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Snells Law - Problem understanding question

  1. Sep 13, 2012 #1
    I have no idea what angle it's talking about and also what angle im supposed to get in this problem. It seems to me like the problem is written wrong. Could anyone please let me know if it is wrong or right. If it's a valid problem could you also post a simple MSPaint drawing of how this should be drawn with the 30degree angle along with the angle im supposed to find :) thanks!!

    One of the contests at the school carnival is to throw a spear at an underwater target lying flat on the bottom of a pool. The water is 1.20m deep. You're standing on a small stool that places your eyes 3.10m above the bottom of the pool. As you look at the target, your gaze is 30degrees below horizontal. At what angle below horizontal should you throw the spear in order to hit the target?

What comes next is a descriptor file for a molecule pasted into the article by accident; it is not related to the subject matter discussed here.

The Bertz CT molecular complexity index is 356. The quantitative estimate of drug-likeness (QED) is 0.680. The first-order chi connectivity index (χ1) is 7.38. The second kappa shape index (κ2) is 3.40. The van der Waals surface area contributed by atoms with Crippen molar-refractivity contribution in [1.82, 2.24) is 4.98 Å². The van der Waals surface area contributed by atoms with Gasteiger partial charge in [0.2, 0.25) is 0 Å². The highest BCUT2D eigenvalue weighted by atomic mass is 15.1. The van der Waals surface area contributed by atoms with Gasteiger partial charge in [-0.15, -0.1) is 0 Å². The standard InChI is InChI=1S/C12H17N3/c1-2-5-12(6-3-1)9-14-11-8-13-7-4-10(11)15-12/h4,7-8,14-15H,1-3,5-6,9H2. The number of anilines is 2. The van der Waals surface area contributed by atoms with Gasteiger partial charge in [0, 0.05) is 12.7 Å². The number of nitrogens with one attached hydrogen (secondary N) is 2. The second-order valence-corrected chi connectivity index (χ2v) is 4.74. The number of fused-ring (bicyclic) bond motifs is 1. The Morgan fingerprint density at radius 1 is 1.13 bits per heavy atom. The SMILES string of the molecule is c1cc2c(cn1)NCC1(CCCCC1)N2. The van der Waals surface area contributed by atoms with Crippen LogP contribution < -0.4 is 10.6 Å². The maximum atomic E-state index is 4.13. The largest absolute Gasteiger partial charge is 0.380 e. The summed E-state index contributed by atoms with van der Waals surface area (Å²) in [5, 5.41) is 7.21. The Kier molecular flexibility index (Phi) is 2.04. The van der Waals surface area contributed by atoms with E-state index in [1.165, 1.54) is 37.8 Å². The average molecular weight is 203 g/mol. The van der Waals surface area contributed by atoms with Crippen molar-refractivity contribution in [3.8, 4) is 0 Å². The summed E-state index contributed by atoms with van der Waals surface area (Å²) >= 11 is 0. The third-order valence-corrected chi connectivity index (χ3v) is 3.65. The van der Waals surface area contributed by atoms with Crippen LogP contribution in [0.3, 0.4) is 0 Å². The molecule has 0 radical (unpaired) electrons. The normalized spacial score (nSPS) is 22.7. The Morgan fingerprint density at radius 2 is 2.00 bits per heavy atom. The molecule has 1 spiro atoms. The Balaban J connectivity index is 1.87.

2. jcsd
  3. Sep 13, 2012 #2
    were you given the refractive index of the water in the pool or were you asked to find it.
  4. Sep 13, 2012 #3


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    The problem seems well-posed to me.

    Water has a known refractive index.

    If you know the angle of incidence, you can calculate the angle to which the line of sight is refracted below the water. That's Snell's Law.

    We are told that the line of sight above the water is 30 degrees from the horizontal. That means that it is 60 degrees from the vertical.

    Given the refracted angle and the known depth of the pool you can calculate the point of intersection of the line of sight with the bottom of the pool.

    Then it's just a matter of aiming your spear at that point.
  5. Sep 13, 2012 #4


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    Science Advisor

    Draw horizontal line from your eyes. Your gaze is 30 degrees below that. By the 'alternate angles theorem' for parallel lines, your line of sight also makes a 30 degree angle with the surface of the water.
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